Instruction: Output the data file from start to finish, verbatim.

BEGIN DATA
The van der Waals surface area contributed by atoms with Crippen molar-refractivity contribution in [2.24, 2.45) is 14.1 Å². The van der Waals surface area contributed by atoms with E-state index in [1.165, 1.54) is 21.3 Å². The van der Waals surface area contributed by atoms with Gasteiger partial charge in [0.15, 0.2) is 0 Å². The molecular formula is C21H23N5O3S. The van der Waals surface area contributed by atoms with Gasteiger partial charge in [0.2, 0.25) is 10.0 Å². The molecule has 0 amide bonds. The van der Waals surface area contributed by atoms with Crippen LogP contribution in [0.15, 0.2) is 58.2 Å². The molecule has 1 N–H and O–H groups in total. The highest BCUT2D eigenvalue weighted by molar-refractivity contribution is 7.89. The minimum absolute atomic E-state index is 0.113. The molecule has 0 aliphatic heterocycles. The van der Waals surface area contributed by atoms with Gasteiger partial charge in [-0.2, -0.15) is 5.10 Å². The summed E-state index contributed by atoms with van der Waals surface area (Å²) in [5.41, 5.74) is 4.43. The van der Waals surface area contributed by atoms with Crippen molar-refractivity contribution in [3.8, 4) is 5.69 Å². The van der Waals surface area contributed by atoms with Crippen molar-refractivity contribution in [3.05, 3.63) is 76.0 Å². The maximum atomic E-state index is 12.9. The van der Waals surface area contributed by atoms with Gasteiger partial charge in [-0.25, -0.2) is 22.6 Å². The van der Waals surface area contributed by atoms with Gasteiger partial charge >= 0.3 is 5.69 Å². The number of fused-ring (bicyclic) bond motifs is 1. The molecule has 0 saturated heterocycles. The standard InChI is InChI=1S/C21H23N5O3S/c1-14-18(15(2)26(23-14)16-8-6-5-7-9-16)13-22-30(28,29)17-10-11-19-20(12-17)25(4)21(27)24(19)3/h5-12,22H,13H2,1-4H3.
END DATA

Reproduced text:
The van der Waals surface area contributed by atoms with Crippen molar-refractivity contribution in [2.24, 2.45) is 14.1 Å². The van der Waals surface area contributed by atoms with E-state index in [1.165, 1.54) is 21.3 Å². The van der Waals surface area contributed by atoms with Gasteiger partial charge in [0.15, 0.2) is 0 Å². The molecular formula is C21H23N5O3S. The van der Waals surface area contributed by atoms with Gasteiger partial charge in [0.2, 0.25) is 10.0 Å². The molecule has 0 amide bonds. The van der Waals surface area contributed by atoms with Crippen LogP contribution in [0.15, 0.2) is 58.2 Å². The molecule has 1 N–H and O–H groups in total. The highest BCUT2D eigenvalue weighted by molar-refractivity contribution is 7.89. The minimum absolute atomic E-state index is 0.113. The molecule has 0 aliphatic heterocycles. The van der Waals surface area contributed by atoms with Gasteiger partial charge in [-0.2, -0.15) is 5.10 Å². The summed E-state index contributed by atoms with van der Waals surface area (Å²) in [5.41, 5.74) is 4.43. The van der Waals surface area contributed by atoms with Crippen molar-refractivity contribution in [3.8, 4) is 5.69 Å². The van der Waals surface area contributed by atoms with Crippen molar-refractivity contribution in [3.05, 3.63) is 76.0 Å². The maximum atomic E-state index is 12.9. The van der Waals surface area contributed by atoms with Gasteiger partial charge in [-0.25, -0.2) is 22.6 Å². The van der Waals surface area contributed by atoms with Gasteiger partial charge >= 0.3 is 5.69 Å². The number of fused-ring (bicyclic) bond motifs is 1. The molecule has 0 saturated heterocycles. The standard InChI is InChI=1S/C21H23N5O3S/c1-14-18(15(2)26(23-14)16-8-6-5-7-9-16)13-22-30(28,29)17-10-11-19-20(12-17)25(4)21(27)24(19)3/h5-12,22H,13H2,1-4H3.